Minh Nguyen (Associate, Water Resources and Environment & GIS):
“Without water, there is no life. However, across Asian cities, natural water bodies are being threatened by untreated sewage and domestic waste, as the result of rapid and uncontrolled urbanization. Our planning strategies can integrate water resources into the landscape, so that water is seen not just as a means for consumption or as something to be safely evacuated from during disasters, but as playing an important role in ecosystems, and therefore needs to be conserved and protected.”
South Hai Duong Eco Sports Town – A project of enCity
We also look back on some of our previous projects where water played a vital role in shaping our plans and designs. Whether it stems from geographical constraints, socio-economic context, or sustainability goals, these projects go beyond highlighting the value of water to leverage its functional, ecological, economic, and cultural importance in building successful developments.
As one of the most fertile areas in Vietnam, Ben Tre relies on water for its success in agriculture and tourism but is currently under threats of saline intrusion, land subsidence, and rising sea levels. Preserving the province’s strong identity, enCity, together with Roland Berger, formulated a strategic plan that would transform Ben Tre into a green and liveable city in harmony with nature and water.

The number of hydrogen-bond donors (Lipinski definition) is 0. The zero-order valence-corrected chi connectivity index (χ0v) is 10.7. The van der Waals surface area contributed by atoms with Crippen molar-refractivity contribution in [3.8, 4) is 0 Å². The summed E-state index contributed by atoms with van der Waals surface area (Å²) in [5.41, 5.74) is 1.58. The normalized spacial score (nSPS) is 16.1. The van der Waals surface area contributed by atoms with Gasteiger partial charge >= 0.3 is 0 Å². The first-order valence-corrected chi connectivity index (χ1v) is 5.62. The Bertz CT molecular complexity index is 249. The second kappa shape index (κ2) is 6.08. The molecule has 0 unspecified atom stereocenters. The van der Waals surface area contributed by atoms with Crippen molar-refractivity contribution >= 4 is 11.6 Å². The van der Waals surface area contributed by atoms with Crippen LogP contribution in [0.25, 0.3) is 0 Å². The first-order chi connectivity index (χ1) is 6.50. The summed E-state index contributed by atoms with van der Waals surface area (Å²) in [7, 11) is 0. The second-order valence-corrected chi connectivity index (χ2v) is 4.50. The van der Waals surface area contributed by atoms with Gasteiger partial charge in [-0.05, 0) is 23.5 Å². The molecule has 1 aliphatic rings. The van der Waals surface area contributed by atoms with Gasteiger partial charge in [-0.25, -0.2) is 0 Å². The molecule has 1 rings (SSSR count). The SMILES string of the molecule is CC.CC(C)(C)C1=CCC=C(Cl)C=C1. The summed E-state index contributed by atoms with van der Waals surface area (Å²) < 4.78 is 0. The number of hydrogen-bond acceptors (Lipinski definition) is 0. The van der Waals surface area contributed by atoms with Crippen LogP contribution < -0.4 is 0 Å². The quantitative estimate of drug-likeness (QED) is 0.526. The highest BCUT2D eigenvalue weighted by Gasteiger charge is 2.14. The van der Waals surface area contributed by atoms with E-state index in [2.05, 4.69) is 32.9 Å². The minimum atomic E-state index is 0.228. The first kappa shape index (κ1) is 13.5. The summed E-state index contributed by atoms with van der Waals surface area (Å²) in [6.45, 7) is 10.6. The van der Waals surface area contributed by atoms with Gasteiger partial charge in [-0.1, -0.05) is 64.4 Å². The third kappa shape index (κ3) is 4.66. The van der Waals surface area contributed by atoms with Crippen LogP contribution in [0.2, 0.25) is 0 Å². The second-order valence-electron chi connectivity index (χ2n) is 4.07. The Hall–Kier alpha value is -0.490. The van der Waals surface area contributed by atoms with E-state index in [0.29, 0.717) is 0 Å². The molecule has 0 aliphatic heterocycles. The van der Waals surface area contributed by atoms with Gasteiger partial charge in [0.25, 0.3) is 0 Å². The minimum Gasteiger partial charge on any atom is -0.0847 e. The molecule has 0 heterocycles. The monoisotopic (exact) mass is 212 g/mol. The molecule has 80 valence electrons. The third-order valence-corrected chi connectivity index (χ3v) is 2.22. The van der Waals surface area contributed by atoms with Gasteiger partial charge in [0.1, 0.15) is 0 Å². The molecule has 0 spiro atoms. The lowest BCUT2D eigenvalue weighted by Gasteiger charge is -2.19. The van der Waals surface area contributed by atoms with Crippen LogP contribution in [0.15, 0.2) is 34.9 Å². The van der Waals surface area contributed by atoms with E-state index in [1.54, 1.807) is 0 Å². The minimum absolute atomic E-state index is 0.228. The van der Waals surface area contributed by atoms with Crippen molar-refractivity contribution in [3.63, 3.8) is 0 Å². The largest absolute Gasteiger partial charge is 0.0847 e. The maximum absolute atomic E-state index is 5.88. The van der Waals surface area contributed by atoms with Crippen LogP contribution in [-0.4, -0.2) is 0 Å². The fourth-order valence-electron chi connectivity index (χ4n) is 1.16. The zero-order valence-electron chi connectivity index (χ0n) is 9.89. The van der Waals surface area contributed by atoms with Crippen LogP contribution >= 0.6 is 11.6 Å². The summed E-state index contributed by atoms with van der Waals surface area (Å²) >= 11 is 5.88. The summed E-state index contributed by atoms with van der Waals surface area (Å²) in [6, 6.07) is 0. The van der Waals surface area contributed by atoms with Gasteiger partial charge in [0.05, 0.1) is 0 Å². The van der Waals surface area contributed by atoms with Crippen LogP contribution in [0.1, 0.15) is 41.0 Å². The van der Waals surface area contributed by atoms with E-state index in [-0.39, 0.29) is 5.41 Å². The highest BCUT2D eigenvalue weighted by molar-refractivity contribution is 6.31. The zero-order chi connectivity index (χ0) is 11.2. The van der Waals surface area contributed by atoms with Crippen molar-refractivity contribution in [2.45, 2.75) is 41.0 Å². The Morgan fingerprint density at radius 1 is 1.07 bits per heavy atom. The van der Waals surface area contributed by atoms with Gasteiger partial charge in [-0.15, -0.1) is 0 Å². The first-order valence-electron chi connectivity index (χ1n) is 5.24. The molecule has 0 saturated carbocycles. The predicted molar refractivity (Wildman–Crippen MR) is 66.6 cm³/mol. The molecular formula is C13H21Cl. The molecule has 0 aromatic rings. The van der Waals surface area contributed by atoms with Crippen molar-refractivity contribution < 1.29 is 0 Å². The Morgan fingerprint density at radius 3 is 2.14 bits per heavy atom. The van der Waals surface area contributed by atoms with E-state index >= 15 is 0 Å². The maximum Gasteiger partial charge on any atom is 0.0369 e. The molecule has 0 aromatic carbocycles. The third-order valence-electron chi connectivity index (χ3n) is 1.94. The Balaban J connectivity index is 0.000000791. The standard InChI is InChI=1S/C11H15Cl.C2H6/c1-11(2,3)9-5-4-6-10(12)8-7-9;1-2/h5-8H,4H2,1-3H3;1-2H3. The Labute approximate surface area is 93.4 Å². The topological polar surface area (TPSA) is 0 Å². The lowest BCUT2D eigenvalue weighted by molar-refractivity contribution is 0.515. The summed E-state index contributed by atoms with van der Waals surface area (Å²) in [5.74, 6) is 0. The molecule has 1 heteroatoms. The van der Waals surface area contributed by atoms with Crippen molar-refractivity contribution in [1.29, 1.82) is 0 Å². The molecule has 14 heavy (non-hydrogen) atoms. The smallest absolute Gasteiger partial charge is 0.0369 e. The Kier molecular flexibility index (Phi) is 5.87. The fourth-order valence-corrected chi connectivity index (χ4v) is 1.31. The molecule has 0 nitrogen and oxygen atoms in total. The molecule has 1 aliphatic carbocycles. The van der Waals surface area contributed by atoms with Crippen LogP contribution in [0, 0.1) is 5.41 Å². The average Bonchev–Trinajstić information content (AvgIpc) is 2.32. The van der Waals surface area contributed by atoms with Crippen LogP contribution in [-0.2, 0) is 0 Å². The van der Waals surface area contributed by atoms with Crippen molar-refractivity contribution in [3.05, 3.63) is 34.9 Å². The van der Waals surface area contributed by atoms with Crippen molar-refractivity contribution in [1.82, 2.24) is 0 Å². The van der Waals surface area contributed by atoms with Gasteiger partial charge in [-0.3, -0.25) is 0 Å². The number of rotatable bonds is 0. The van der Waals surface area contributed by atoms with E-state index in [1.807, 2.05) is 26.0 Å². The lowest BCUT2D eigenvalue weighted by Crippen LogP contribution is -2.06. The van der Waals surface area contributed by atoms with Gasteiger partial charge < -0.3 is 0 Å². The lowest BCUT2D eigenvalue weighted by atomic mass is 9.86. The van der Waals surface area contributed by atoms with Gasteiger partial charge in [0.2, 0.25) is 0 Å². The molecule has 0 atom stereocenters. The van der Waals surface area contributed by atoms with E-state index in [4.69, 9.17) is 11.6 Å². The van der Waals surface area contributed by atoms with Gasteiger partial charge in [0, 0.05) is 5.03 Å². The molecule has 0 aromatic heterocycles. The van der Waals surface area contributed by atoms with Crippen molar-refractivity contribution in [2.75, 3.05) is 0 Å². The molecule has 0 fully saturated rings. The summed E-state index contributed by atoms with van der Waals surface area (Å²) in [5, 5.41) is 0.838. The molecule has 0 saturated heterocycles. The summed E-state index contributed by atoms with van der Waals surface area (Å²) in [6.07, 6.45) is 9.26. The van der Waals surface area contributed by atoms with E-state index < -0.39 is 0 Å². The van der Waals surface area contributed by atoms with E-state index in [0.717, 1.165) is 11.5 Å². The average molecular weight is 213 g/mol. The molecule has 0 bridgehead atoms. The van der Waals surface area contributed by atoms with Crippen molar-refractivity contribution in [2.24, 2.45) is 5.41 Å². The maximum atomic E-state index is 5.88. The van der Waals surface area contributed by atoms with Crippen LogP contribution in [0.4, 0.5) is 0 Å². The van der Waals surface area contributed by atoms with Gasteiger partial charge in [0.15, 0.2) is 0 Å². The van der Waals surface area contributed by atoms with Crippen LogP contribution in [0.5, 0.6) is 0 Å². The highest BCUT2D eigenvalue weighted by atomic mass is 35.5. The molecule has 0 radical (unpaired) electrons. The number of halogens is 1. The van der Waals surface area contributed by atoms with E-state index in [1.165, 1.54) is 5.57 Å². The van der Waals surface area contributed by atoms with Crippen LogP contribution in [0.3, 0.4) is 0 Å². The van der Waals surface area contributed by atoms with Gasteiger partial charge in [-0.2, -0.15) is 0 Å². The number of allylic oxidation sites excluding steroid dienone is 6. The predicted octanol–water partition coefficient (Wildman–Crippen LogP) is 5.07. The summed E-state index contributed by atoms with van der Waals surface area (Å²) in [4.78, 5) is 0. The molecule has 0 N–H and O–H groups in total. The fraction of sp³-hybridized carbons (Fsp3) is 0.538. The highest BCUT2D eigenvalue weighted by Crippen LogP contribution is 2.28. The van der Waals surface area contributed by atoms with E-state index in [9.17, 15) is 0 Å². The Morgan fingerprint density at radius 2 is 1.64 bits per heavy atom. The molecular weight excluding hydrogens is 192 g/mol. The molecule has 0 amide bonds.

Utilizing the existing agricultural canals within the site, enCity’s design for South Hai Duong harnesses water as part of the open space system, which links important public buildings and creates a walkable environment for communities.
Set in a low-lying area susceptible to annual flooding, the Eastern Hue Eco-Township exemplifies how the impacts of climate change can be mitigated through the innovative use of integrated landscapes that also add commercial and cultural value to the development.